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  • Guest Blog, Grainne McCarthy: The rising popularity of live-in care…

    Following the recent report by The Insolvency Service, which found that 380 care businesses have shut in the last six years, the popularity of live-in care as an option has grown amongst the elderly and the sandwich generation carers.

    First and foremost, live-in care has been found to be better for the care recipient’s health. Studies have found that elderly brain function deteriorated more rapidly when they were removed from familiar surroundings into a residential home. This was primarily due to feeling isolated and removed from existing social bonds and physical familiarities. Allowing the elderly to stay in their own homes for longer also requires less adjustment from both the customer and the client – they don’t need to spend time looking for a suitable alternative, instead just making minor adjustments within the home to accommodate for the care professional. Lastly, many live-in carers are specifically trained to work with certain conditions, such as dementia, MS, stroke or Parkinson’s disease, which means that should the customer have specific demands, they are more likely to be met by a live-in care professional.  

    As there is one care professional per customer, the care and assistance provided are guaranteed to be of the highest possible standard. Because there are no handovers involved and the carer remains the same, no details, no matter how minor, get omitted. Similarly, because the care professional is with the customer around the clock, they can always keep the family and other involved parties as up-to-date about the care and any arising health concerns as possible. Lastly, by having live-in care, the customer is encouraged to participate more and fully understand their own health problems, reducing risks of relapse for certain conditions, as well as less frequent hospital admissions.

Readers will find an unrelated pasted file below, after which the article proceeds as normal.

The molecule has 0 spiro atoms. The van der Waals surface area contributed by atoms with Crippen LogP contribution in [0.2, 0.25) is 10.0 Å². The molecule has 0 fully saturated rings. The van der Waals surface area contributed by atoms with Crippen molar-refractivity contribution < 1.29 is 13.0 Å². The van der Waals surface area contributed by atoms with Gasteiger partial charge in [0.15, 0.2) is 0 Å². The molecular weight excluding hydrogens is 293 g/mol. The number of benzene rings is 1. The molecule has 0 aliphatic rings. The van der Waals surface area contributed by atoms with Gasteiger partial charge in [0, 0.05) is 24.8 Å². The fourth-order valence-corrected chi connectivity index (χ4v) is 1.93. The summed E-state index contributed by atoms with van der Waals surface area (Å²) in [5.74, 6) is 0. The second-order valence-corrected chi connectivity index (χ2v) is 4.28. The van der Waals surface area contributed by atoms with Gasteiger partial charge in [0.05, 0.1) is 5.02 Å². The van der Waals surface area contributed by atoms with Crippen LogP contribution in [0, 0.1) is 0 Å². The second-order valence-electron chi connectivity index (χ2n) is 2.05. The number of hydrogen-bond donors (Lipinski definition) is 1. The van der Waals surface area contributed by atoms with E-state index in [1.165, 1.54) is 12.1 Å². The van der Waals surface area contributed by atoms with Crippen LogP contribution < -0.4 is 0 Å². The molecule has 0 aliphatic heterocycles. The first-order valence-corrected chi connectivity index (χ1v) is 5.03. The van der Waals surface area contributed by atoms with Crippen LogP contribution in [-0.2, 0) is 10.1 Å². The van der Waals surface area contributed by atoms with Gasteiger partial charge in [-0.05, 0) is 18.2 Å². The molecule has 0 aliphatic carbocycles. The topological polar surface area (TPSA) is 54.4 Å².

Live-in care also encourages carers and customers to develop better, closer and longer lasting relationships. At Elder, we try and make sure that when we match care professionals with clients, they aren’t only matched based on skill and requirement, but also on common interests. This way, once the carer moves into the client’s home, they have a mutual interest which can help them build strong and lasting relationships, developing into genuine companionship. Beyond the stronger care professional/client relationship, live-in care can also have positive effects on client/family relationships.

    Because relatives don’t have to take on the responsibilities and pressures of caring, relationships remain relaxed and frustration-free, while the times spent together continue to be enjoyable for the family and the care receiver both. Live-in care also provides both the customer and the family with greater levels of flexibility. Not only can familiar routines be adjusted to, but the client can also be as independent as possible, continuing with hobbies, interests and even keeping pets, should they have any and should the care professional agree to help.

    Lastly, live-in care is often a more financially viable option than residential care. While care homes can cost an average of £1,200 a week, the costs of a live-in care professional are less, at £700 per week. Furthermore, as mentioned above, existing accommodation can be adapted to the care professional’s needs more easily and quickly, than it would take to relocate a customer, which can often require the selling of a home and the sorting of all possessions.

     

    Grainne McCarthy is the Clinical Lead at Elder, an online platform that provides high quality home care to customers across the UK. In her role, Grainne is responsible for making sure customers receive the best possible care and that the company follows correct procedures and regulations, as well as reviewing care practices and maintaining high standards. 

    AUTHOR

    Jack Wynn

    All stories by: Jack Wynn

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